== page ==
In the 10 years after the stress tests, 41 percent of men and 23 percent of women who didn’t achieve 6 METs had died. However, for those who achieved more than 12 METs, mortality was only 3 percent for the men and 1 percent for the women. (All the patients in this comparison were taking statin drugs to lower their cholesterol).
Fitness paid off, even among people unlucky enough to suffer heart attacks. A study published this month using the same group of patients found that the risk of dying in the month after a heart attack was 14 percent in the under-6-METs group but only 6 percent in the over-12-METs group.
“Your baseline fitness now predicts your survival of that first heart attack. That’s an important message,” said Blaha, one of the authors of the new study.
Exercise’s ability to reduce a person’s chances of dying from cardiovascular disease extends well beyond the weekly 150 minutes of moderate exercise (or 75 minutes of vigorous exercise) currently recommended for adults.
An analysis of data from studies in the United States, Europe and Taiwan found the mortality risk bottomed out when a person did nine hours of moderate exercise or 4.8 hours of vigorous aerobic exercise per week (roughly 3
So that’s the good news. The bad news is that exercise isn’t enough. You also have to stop sitting around when you’re not exercising. It turns out that sedentary behavior — defined as anything that takes less than 1.5 METs of effort — increases the risk of cardiovascular disease even if a person gets enough exercise.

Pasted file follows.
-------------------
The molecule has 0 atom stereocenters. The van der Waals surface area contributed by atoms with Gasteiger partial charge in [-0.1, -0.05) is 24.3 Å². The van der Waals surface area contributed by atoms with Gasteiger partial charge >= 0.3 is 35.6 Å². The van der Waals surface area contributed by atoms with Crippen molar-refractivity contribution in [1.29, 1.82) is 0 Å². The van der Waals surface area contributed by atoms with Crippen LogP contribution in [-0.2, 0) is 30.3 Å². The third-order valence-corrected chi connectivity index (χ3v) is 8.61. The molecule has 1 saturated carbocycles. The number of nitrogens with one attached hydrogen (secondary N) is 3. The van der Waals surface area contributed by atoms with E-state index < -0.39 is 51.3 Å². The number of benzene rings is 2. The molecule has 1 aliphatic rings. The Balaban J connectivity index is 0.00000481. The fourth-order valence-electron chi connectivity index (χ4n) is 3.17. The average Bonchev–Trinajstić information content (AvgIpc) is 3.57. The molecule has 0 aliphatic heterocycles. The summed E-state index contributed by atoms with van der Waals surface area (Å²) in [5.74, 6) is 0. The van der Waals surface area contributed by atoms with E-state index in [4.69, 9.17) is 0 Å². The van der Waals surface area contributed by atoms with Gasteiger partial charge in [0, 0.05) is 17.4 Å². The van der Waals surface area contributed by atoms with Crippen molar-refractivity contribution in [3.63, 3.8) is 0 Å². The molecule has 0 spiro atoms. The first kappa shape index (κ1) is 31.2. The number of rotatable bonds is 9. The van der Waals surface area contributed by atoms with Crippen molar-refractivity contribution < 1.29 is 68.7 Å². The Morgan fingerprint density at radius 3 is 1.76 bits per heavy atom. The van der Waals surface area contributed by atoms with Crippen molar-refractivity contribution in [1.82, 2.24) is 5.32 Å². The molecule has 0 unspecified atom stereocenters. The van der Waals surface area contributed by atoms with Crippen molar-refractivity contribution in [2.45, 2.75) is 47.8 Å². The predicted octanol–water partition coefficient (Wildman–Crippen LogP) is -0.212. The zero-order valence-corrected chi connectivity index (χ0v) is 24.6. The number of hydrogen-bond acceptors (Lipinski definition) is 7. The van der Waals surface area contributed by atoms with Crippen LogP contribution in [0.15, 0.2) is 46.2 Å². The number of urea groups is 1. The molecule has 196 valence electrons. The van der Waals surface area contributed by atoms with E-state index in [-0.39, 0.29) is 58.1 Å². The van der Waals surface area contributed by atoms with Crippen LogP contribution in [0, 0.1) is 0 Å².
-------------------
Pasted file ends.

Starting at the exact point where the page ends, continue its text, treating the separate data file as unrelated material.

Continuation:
A study of AARP members who got at least seven hours a week of moderate-to-vigorous exercise found that over an eight-year period, people who watched at least seven hours of TV per day were twice as likely to die of heart disease as people who watched less than an hour. Other studies have found similar effects.
The average American spends more than half of all waking hours in sedentary behavior, principally commuting or sitting in front of a computer screen or television. There are no government guidelines on the matter, but some experts say 10,000 footsteps a day — the equivalent of five miles of walking — should be the goal. (That would more than satisfy the exercise recommendation if done briskly enough.)
Taking that many steps is virtually impossible in an indoor job, even with standing desks and walking meetings. Nevertheless, people can make headway with the help of devices that count steps and chart them by hour, day, month and year.
“Tracking what’s happening is half the battle in pretty much everything that involves changing behavior,” said Haitham M. Ahmed, another preventive cardiologist at Hopkins. He advises his patients to use pedometers on wristwatches or smartphones, calling wearable activity tracking “a big breakthrough.”
So, if you don’t have one yet, there’s probably another screen in your future to obsess over, perhaps to better effect than Twitter and Instagram.
Brown is a physician and a longtime writer on medical and health issues for The Post.